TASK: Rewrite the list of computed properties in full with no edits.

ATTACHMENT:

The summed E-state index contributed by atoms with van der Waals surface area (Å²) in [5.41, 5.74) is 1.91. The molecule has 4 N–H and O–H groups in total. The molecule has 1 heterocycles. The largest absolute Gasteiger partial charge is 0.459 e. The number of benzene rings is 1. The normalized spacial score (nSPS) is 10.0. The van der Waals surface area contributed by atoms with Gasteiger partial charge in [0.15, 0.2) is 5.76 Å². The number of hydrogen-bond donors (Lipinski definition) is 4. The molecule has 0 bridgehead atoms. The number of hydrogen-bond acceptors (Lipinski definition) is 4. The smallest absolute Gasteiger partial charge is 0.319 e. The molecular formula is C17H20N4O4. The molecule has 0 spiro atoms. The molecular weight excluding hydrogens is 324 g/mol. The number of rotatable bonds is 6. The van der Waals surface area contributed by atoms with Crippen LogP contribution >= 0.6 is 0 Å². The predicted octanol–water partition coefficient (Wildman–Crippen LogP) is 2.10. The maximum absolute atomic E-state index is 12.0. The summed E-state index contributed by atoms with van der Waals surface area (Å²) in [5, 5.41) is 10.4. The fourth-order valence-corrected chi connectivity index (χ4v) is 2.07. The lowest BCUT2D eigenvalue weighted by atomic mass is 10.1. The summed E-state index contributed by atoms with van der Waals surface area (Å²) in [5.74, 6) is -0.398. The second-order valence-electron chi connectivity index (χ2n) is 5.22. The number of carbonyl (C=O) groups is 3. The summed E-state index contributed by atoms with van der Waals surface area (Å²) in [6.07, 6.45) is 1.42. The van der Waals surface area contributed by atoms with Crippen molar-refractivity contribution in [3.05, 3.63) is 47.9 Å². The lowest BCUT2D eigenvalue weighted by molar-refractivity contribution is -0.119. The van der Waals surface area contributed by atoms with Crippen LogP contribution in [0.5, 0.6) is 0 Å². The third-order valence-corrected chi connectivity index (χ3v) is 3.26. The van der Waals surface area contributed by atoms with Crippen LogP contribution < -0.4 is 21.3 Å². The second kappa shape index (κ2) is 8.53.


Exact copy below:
The summed E-state index contributed by atoms with van der Waals surface area (Å²) in [5.41, 5.74) is 1.91. The molecule has 4 N–H and O–H groups in total. The molecule has 1 heterocycles. The largest absolute Gasteiger partial charge is 0.459 e. The number of benzene rings is 1. The normalized spacial score (nSPS) is 10.0. The van der Waals surface area contributed by atoms with Gasteiger partial charge in [0.15, 0.2) is 5.76 Å². The number of hydrogen-bond donors (Lipinski definition) is 4. The molecule has 0 bridgehead atoms. The number of hydrogen-bond acceptors (Lipinski definition) is 4. The smallest absolute Gasteiger partial charge is 0.319 e. The molecular formula is C17H20N4O4. The molecule has 0 spiro atoms. The molecular weight excluding hydrogens is 324 g/mol. The number of rotatable bonds is 6. The van der Waals surface area contributed by atoms with Crippen LogP contribution >= 0.6 is 0 Å². The predicted octanol–water partition coefficient (Wildman–Crippen LogP) is 2.10. The maximum absolute atomic E-state index is 12.0. The summed E-state index contributed by atoms with van der Waals surface area (Å²) in [5, 5.41) is 10.4. The fourth-order valence-corrected chi connectivity index (χ4v) is 2.07. The lowest BCUT2D eigenvalue weighted by atomic mass is 10.1. The summed E-state index contributed by atoms with van der Waals surface area (Å²) in [5.74, 6) is -0.398. The second-order valence-electron chi connectivity index (χ2n) is 5.22. The number of carbonyl (C=O) groups is 3. The summed E-state index contributed by atoms with van der Waals surface area (Å²) in [6.07, 6.45) is 1.42. The van der Waals surface area contributed by atoms with Crippen molar-refractivity contribution in [3.05, 3.63) is 47.9 Å². The lowest BCUT2D eigenvalue weighted by molar-refractivity contribution is -0.119. The van der Waals surface area contributed by atoms with Crippen LogP contribution in [0.5, 0.6) is 0 Å². The third-order valence-corrected chi connectivity index (χ3v) is 3.26. The van der Waals surface area contributed by atoms with Crippen LogP contribution < -0.4 is 21.3 Å². The second kappa shape index (κ2) is 8.53.